How Does Bitrate Affect Streaming Quality?


You may already know that bitrate is one of the primary factors that determine the video quality of the content that you stream, but you may not understand what bitrate actually is, how it works, or the connection between bitrate and streaming quality. Worry not! This article will explain everything you need to know about bitrate and how it affects streaming. 

What is bitrate?

Bitrate is the amount of data that gets transferred from one location to another in a given amount of time. It’s measured in megabits per second (mbps). For example, if you’re streaming your favorite movie at 1mbps, that means it will take one minute to download one megabyte of information.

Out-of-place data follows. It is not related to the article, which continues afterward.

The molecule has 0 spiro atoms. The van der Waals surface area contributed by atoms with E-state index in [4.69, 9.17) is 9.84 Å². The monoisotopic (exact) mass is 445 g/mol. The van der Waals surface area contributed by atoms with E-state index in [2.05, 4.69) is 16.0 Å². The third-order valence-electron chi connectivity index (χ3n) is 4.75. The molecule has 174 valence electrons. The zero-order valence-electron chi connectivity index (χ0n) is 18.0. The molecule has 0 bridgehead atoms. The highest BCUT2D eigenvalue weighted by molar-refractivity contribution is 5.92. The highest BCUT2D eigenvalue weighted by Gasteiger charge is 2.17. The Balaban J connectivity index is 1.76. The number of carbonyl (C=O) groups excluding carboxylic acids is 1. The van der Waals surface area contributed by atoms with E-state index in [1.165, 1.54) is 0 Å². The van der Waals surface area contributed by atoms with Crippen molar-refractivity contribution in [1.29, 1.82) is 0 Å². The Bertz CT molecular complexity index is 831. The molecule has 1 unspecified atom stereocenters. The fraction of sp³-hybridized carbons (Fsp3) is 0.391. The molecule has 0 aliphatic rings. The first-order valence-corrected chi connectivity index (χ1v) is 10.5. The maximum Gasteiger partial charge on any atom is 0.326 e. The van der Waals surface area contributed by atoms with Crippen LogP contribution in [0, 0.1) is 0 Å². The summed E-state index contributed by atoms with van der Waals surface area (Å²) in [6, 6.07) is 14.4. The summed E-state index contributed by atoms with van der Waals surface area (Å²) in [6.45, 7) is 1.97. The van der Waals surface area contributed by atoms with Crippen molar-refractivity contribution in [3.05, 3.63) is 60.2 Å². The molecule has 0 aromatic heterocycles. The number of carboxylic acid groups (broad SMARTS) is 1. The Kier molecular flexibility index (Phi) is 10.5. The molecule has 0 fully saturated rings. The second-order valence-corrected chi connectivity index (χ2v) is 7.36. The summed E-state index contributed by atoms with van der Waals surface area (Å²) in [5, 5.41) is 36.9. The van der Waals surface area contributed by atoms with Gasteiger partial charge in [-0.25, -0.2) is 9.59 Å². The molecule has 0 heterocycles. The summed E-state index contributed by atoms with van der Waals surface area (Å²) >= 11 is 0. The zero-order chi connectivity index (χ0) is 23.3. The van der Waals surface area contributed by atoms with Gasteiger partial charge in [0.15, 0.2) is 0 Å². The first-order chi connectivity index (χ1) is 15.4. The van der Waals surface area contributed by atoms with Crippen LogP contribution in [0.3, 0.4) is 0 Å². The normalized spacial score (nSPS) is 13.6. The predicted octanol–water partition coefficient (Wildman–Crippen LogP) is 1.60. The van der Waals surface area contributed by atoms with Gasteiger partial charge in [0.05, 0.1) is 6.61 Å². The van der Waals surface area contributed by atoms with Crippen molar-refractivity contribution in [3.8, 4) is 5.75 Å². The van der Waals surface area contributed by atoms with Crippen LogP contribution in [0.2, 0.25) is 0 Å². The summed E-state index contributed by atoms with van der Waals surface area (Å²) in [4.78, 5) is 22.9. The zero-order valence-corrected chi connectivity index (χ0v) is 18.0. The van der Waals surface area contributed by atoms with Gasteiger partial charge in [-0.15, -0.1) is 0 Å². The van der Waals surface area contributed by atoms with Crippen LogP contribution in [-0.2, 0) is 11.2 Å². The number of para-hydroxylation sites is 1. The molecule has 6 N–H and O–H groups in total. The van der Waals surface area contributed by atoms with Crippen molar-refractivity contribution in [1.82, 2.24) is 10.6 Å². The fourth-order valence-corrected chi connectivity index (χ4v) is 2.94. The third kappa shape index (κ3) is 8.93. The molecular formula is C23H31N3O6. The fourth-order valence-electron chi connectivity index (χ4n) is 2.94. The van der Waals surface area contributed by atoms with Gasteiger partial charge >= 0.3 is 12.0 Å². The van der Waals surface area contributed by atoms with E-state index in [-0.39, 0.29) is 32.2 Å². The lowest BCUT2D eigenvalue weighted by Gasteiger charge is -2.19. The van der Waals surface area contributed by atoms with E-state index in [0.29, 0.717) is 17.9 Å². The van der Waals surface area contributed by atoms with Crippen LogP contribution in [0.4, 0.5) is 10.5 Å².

The average length of an HD movie these days is two hours, so if you plan on watching this offline file straight through without pausing or stopping at all, then it would need to download twice as fast as its average bitrate (two hours divided by one megabit equals 200MB).

Higher bitrates equal clearer videos

The higher the bitrate, the clearer the video will be. This is because more data is transferred in a given amount of time, which means you see more detail on your screen. A Higher bitrate usually means that your video will have better clarity and more vibrant colors as well. 

The problem with higher bitrates is that they take longer to process than lower ones do, and if you don’t have enough bandwidth or processing power, then this can even affect your video playback quality as well.